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Why Do Companies Need Climate Transition Plans?


CEO and Co-Founder of CDP, the non-profit which runs the world’s environmental disclosure system

We all know that the threat of climate change is with us today—and growing. 2021 was a record year for extreme heat, with nearly a quarter of the world’s population experiencing unprecedented high temperatures and over 400 weather stations worldwide documenting their all-time highest temperature.

If we are to mitigate the most devastating impacts of climate change, the science is clear. We need to halve carbon emissions by 2030 and reach a net-zero economy by 2050 at the latest. That means emissions need to reduce by 7% per annum out to 2030—and companies have a fundamental role to play.

As the CEO of CDP, a not-for-profit that runs the global environmental disclosure system, I have been greatly encouraged to see the increase in worldwide support for climate disclosure, net-zero targets and climate transition plans. At COP26, the U.K. government announced a new requirement for asset managers, regulated asset owners and listed companies to publish their climate transition plans by 2023. This is the type of regulation we need to advance climate action and expect to see more countries adopting. Companies across the world must get ahead of regulation now or run the risk of being left behind.

As well as mounting pressure to create climate transition plans, companies are also subject to increasing scrutiny regarding their goals and targets and the credibility of meeting those.

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What can companies do?

Climate transition plans are time-bound action plans that clearly outline how a company will achieve its strategy to pivot existing assets and its entire business model toward a trajectory that aligns with the requirements of climate science. These plans are vital as they demonstrate to investors and other stakeholders that companies have developed a strategy that ensures their business models remain relevant and profitable as the economy transitions to net zero.

Keep plans credible.

In 2021, over 4,000 companies reported through CDP that they had developed a climate transition plan. However, a large majority of these are not in the public domain and will not be science-based or effectively tracked to be truly accountable. At CDP, we believe the fundamental elements of a credible climate transition plan include targets, financial planning, defined governance mechanisms, value chain engagement and alignment of public policy engagement with its climate strategy.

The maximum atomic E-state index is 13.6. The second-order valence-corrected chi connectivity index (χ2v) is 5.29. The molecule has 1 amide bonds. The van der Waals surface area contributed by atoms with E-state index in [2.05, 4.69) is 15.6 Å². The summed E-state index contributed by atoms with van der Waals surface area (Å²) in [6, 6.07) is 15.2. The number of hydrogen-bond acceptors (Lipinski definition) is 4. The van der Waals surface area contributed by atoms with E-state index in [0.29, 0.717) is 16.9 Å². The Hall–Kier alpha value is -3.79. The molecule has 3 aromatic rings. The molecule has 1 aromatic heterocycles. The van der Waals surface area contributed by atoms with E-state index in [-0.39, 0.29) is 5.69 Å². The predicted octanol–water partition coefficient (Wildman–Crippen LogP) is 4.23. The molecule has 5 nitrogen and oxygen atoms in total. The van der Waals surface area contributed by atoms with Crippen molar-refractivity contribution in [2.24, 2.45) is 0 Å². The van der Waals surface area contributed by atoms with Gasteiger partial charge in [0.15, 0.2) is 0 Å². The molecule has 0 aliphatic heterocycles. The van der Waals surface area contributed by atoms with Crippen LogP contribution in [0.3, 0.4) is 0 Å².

Translating climate targets into financial planning is essential as shareholders increasingly expect investment plans to align with developing standards such as the EU taxonomy for sustainable activities. Our research shows that consistent and transparent reporting needs to improve, with just 12 of 100 oil and gas companies disclosing planned low-carbon investment to 2024.

The credibility of climate transition plans is crucial for companies as it is strongly linked to litigation risks. In a watershed decision in May 2021, Dutch courts ruled that Shell’s climate transition plan was insufficiently “concrete” and ordered the company to cut its value chain emissions by 45%. We are also seeing an upward trend of companies disclosing increased risks linked to exposure to litigation, with 198 companies in 2021 disclosing potential substantive litigation risks through CDP—a sharp rise from 95 in 2018. We expect this number to increase dramatically over the coming years as companies improve their climate risk management and reporting processes.

This is where robust tools and methodologies that assess climate transition plans come in. For example, the Assessing low-Carbon Transition (ACT) initiative, founded by ADEME and CDP, provides an independent assessment and rating of climate transition plans.

So far, many corporate transition plans are not of the quality required. Recent research based on ACT ratings found that the top emitting companies in the oil, gas, automotive and electric utility industries are missing vital elements in their climate transition plans. For example, just three out of 50 major electric utilities companies have emissions targets that are ambitious enough for this sector to reach net zero by 2035 in advanced economies and 2040 in other nations.

Ensure plans are accountable.

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Delivering on emissions targets also requires clear accountability mechanisms. Companies should have strong executive oversight of climate transition plans, with executive expertise on climate change essential to effectively steer strategy.

In the automotive sector, most companies (86% of the 30 companies assessed by the World Benchmarking Alliance) have board-level oversight of climate plans, indicating that decarbonization is of prime importance in the sector. However, only around 10% of these have climate change or low-carbon expertise identified at the board level.

Accountability can also be greatly strengthened by putting climate transition plans to a shareholder vote, as suggested by initiatives such as Say On Climate. Former Bank of England Governor Mark Carney showed support for this type of accountability mechanism, arguing that, in the same way, investors are involved in pay discussions, involving investors in climate strategies “would establish a critical link between responsibility, accountability and sustainability.”

As we progress further into this critical decade of climate action, the need for credible climate transition plans has never been greater. It is only through robust, science-based and publicly monitored climate transition plans that we can hope to advance towards a green economy and limit global heating to 1.5°C. The time for action is now.


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